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The Curiosity of a Child

August 27, 2013

    ‘Okay…Brenden, you stand right here while I pay for our food.’ I told my three year old son.

    Brenden was born with temporal lobe seizures and needed to have anticonvulsant levels drawn frequently, especially when he started a new drug.

    He knew that if he cooperated at the clinic, we would stop for a meal or an ice cream cone on the way home.

    On this particular day, we chose Perkins.  He ordered pancakes and I had a garden omelet. I told him that I was very proud of him for being so brave while his blood was being drawn.

    He beamed beneath his maple syrup.

    After we finished, I stepped up to the counter to write the check.

    The man in front of us walked with crutches and made his way over to the coat closet to retrieve his jacket.

    I wrote the check and reached down for Brenden’s hand. I came up empty.  He wasn’t there!

    My heart skipped a beat and my omelet had turned to stone.  ‘Breathe,’ I told myself.  ‘He’s got to be here somewhere!’

    I quickly scanned the room, and there he was, engaged in an activity that I could not have imagined even in my most bizarre dreams.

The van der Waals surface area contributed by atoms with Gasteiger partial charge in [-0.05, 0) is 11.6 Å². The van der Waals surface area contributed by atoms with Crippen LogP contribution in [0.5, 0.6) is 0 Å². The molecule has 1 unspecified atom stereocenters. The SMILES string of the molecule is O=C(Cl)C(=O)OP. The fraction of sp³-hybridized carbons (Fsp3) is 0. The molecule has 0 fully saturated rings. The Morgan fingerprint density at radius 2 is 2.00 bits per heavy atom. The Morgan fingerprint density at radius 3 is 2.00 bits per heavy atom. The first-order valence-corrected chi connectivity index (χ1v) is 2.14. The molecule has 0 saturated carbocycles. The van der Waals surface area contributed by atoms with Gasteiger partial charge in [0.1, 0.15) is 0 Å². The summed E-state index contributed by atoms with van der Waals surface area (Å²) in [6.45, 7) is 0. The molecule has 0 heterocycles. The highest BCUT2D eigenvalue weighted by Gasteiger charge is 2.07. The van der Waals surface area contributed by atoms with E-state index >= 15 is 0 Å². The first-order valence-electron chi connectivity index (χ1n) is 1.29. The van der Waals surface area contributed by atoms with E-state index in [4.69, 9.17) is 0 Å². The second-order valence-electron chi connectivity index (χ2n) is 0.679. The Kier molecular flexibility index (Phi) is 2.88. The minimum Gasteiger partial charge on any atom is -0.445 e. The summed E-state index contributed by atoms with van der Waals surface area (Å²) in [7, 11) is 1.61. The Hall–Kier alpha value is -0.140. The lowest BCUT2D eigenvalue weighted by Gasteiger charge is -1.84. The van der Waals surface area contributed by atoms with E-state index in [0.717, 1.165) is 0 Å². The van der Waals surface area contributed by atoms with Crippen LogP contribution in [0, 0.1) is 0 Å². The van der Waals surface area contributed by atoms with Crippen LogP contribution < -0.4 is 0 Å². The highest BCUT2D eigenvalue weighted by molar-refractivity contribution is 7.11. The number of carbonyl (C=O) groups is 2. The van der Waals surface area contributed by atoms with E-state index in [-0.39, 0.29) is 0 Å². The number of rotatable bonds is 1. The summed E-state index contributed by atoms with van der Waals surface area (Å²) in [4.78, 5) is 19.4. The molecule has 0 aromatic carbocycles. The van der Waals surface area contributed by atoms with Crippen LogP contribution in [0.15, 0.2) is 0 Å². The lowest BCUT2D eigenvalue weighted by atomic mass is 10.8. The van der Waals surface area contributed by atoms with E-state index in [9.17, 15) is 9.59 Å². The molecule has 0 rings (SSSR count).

He wasn’t eating from someone else’s plate. He hadn’t crawled under another diner’s table.  He didn’t walk behind the counter and help himself to a cookie from the bakery display case. He wasn’t even peeing in the corner.

    Noooo.  My son was sitting on the floor just outside the coat closet next to the man with crutches. He had one arm hooked around the poor man’s left shin while the other hand was groping the stump of the man’s above-the-knee  amputation.

    I was mortified!  And my feet had grown roots.

    The waitress was stunned. People at nearby tables pointed. They stared, some with mouths hanging open. Others snickered and elbowed their table mates in the ribs to direct their attention to us.

    Silence prevailed. All eyes were on me.

    The blood rushed from my brain and pooled in my face. I was paralyzed!

    The gentleman and I made eye contact. I was jolted into action.

    ‘Oh NO! I’m sooooo sorry….Brenden, NO! That’s not nice…I’m so sorry…’ I babbled on as I rushed to my son, nearly knocking the poor man off his one good leg in my efforts to extract my son and LEAVE. THE. BUILDING.

    ‘Oh, it’s okay,’ chuckled the amputee. ‘Don’t be too hard on him…he’s just curious. He didn’t hurt me.’

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